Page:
What feeds your creative soul?

Having dinner with friends the other night, the conversation meandered to activities that nurture our creativity. One friend is a retired engineer, but late in life he began art classes. He discovered he has a talent for painting, and he said, “Art feeds my soul.” He spoke passionately about the significance of having a creative outlet in his life. Another friend is a retired physician who is an avid Bridge player, cyclist, and skilled amateur pianist and guitarist. These passions have become integral to both friends’ worlds — as essential to their well-being as water and food. Other friends are passionate about their avocations, too, including art, music, writing, flying, cooking, knitting and other pursuits.

What feeds your soul? How do you make time for these hobbies and interests? Did you develop these interests later in life? What advice and encouragement would you give to others who might be deferring pursuit of their hobbies, passions and interests because of jobs, families and other duties? Please share your inspirational “pep talk.”

One comment on “What feeds your creative soul?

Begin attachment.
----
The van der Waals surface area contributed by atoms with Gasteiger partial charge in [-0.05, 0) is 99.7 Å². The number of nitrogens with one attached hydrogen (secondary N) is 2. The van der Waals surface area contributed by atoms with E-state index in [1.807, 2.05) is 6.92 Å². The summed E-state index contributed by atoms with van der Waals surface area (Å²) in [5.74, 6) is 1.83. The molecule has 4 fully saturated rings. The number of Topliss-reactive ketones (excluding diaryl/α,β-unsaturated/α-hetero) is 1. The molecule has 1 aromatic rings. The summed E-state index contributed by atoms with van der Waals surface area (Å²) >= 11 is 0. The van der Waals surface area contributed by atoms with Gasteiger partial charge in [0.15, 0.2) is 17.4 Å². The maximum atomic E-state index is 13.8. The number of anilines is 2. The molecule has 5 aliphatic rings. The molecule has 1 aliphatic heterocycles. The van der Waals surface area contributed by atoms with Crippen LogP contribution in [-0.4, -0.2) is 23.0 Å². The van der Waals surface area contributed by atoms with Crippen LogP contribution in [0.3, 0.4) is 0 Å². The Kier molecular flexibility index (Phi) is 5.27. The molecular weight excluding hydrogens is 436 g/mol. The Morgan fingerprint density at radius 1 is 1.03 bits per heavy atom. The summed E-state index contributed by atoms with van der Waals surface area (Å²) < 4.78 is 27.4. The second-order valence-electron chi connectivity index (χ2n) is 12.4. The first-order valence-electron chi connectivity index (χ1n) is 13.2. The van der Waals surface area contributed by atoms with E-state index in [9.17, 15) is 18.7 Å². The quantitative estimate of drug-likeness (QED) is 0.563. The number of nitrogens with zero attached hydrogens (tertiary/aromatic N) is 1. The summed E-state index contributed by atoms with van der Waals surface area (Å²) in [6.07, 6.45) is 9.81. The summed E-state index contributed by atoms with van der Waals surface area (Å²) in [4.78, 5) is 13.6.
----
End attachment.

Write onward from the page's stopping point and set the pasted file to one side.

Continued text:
1. Raymond Harrison on

    Art, Nature, and Spirit have always nourished my creativity. Our task in the middle years of our lives is to become proficient and successful at our careers and to meet the challenges and responsibilities of family life. Often of necessity all of our energy goes toward our family and our work. Unless our profession lies within the sphere of the creative arts, creativity is often an avocation or an afterthought. I was a high school language arts teacher and a coach. I was fortunate to be teaching literature in my professional life so I maintained a direct river of influence to my own creativity. I enhanced that river by pursuing additional graduate degrees in literature and writing. I also maintained my connection to my own personal creativity through Reading, Hiking, and Meditating. These three practices allowed me to connect with those aspects of my consciousness that were not required to perform my professional responsibilities. I have found that creativity arrives at the crossroads where the four essential aspects of our consciousness meet. We need to think but we also need to intuit, to imagine, and to sense. Our western culture greatly values thinking but often relegates the other three aspects to a secondary position. When all four of these aspects are woven together we inhabit a creative center that allows creativity to occur. Spending time in pristine natural environments, spending time with Art by going to museums, attending performances of music or drama, listening to or playing music, reading literature and poetry, and spending time in practices like meditation and yoga that nourish your spirituality will move you away from your ego and toward your Self. The ego is an essential tool for creating success and navigating the stormy seas of life; yet it is the Self that is necessary if one is to be creative.

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